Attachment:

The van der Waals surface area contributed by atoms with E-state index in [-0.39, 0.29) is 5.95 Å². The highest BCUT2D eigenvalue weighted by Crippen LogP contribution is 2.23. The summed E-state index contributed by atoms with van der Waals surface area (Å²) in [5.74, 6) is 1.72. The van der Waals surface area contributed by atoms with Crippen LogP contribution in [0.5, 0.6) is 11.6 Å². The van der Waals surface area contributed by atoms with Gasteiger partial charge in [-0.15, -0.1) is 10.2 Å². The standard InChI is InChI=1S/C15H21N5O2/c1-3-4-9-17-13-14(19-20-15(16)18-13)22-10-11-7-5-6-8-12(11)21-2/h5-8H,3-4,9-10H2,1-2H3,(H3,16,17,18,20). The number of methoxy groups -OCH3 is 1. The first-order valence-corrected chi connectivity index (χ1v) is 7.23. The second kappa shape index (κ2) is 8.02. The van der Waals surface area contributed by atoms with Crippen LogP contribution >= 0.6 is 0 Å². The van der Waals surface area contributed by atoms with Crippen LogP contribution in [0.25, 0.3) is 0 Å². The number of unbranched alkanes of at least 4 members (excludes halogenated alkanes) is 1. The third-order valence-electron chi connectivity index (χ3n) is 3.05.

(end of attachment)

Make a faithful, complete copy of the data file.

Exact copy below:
The van der Waals surface area contributed by atoms with E-state index in [-0.39, 0.29) is 5.95 Å². The highest BCUT2D eigenvalue weighted by Crippen LogP contribution is 2.23. The summed E-state index contributed by atoms with van der Waals surface area (Å²) in [5.74, 6) is 1.72. The van der Waals surface area contributed by atoms with Crippen LogP contribution in [0.5, 0.6) is 11.6 Å². The van der Waals surface area contributed by atoms with Gasteiger partial charge in [-0.15, -0.1) is 10.2 Å². The standard InChI is InChI=1S/C15H21N5O2/c1-3-4-9-17-13-14(19-20-15(16)18-13)22-10-11-7-5-6-8-12(11)21-2/h5-8H,3-4,9-10H2,1-2H3,(H3,16,17,18,20). The number of methoxy groups -OCH3 is 1. The first-order valence-corrected chi connectivity index (χ1v) is 7.23. The second kappa shape index (κ2) is 8.02. The van der Waals surface area contributed by atoms with Crippen LogP contribution >= 0.6 is 0 Å². The van der Waals surface area contributed by atoms with Crippen LogP contribution in [0.25, 0.3) is 0 Å². The number of unbranched alkanes of at least 4 members (excludes halogenated alkanes) is 1. The third-order valence-electron chi connectivity index (χ3n) is 3.05.